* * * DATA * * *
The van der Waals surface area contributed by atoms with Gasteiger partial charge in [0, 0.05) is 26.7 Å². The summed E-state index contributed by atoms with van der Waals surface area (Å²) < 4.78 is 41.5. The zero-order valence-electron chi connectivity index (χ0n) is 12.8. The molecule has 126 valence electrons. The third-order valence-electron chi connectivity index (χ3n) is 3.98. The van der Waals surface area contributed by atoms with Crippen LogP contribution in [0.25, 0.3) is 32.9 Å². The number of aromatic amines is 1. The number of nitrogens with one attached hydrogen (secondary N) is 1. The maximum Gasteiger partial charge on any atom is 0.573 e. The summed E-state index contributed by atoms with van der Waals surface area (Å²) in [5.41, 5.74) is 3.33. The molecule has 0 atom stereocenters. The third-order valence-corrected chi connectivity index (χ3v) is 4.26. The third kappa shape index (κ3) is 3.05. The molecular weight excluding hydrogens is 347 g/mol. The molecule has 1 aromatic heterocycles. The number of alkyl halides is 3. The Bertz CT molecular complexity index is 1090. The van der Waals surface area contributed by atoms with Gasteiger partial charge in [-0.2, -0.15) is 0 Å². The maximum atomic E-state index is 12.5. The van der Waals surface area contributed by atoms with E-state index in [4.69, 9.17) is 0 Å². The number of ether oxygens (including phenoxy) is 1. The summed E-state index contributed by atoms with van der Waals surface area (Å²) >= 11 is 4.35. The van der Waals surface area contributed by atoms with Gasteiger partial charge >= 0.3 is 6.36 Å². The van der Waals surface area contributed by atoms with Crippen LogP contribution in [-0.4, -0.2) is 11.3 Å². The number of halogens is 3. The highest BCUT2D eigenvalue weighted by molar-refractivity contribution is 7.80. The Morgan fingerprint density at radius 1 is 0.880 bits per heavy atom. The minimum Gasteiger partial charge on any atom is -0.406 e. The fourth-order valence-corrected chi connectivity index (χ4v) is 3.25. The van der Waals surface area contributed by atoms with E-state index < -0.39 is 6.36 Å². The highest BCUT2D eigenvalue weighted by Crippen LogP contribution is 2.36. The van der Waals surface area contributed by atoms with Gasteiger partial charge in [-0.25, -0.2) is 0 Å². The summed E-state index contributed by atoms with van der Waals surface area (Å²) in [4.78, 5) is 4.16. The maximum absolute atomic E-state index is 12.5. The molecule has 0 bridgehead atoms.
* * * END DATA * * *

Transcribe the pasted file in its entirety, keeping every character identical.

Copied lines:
The van der Waals surface area contributed by atoms with Gasteiger partial charge in [0, 0.05) is 26.7 Å². The summed E-state index contributed by atoms with van der Waals surface area (Å²) < 4.78 is 41.5. The zero-order valence-electron chi connectivity index (χ0n) is 12.8. The molecule has 126 valence electrons. The third-order valence-electron chi connectivity index (χ3n) is 3.98. The van der Waals surface area contributed by atoms with Crippen LogP contribution in [0.25, 0.3) is 32.9 Å². The number of aromatic amines is 1. The number of nitrogens with one attached hydrogen (secondary N) is 1. The maximum Gasteiger partial charge on any atom is 0.573 e. The summed E-state index contributed by atoms with van der Waals surface area (Å²) in [5.41, 5.74) is 3.33. The molecule has 0 atom stereocenters. The third-order valence-corrected chi connectivity index (χ3v) is 4.26. The third kappa shape index (κ3) is 3.05. The molecular weight excluding hydrogens is 347 g/mol. The molecule has 1 aromatic heterocycles. The number of alkyl halides is 3. The Bertz CT molecular complexity index is 1090. The van der Waals surface area contributed by atoms with Gasteiger partial charge in [-0.2, -0.15) is 0 Å². The maximum atomic E-state index is 12.5. The van der Waals surface area contributed by atoms with E-state index in [4.69, 9.17) is 0 Å². The number of ether oxygens (including phenoxy) is 1. The summed E-state index contributed by atoms with van der Waals surface area (Å²) >= 11 is 4.35. The van der Waals surface area contributed by atoms with Gasteiger partial charge >= 0.3 is 6.36 Å². The van der Waals surface area contributed by atoms with Crippen LogP contribution in [-0.4, -0.2) is 11.3 Å². The number of halogens is 3. The highest BCUT2D eigenvalue weighted by molar-refractivity contribution is 7.80. The Morgan fingerprint density at radius 1 is 0.880 bits per heavy atom. The minimum Gasteiger partial charge on any atom is -0.406 e. The fourth-order valence-corrected chi connectivity index (χ4v) is 3.25. The van der Waals surface area contributed by atoms with E-state index < -0.39 is 6.36 Å². The highest BCUT2D eigenvalue weighted by Crippen LogP contribution is 2.36. The van der Waals surface area contributed by atoms with Gasteiger partial charge in [-0.25, -0.2) is 0 Å². The summed E-state index contributed by atoms with van der Waals surface area (Å²) in [4.78, 5) is 4.16. The maximum absolute atomic E-state index is 12.5. The molecule has 0 bridgehead atoms.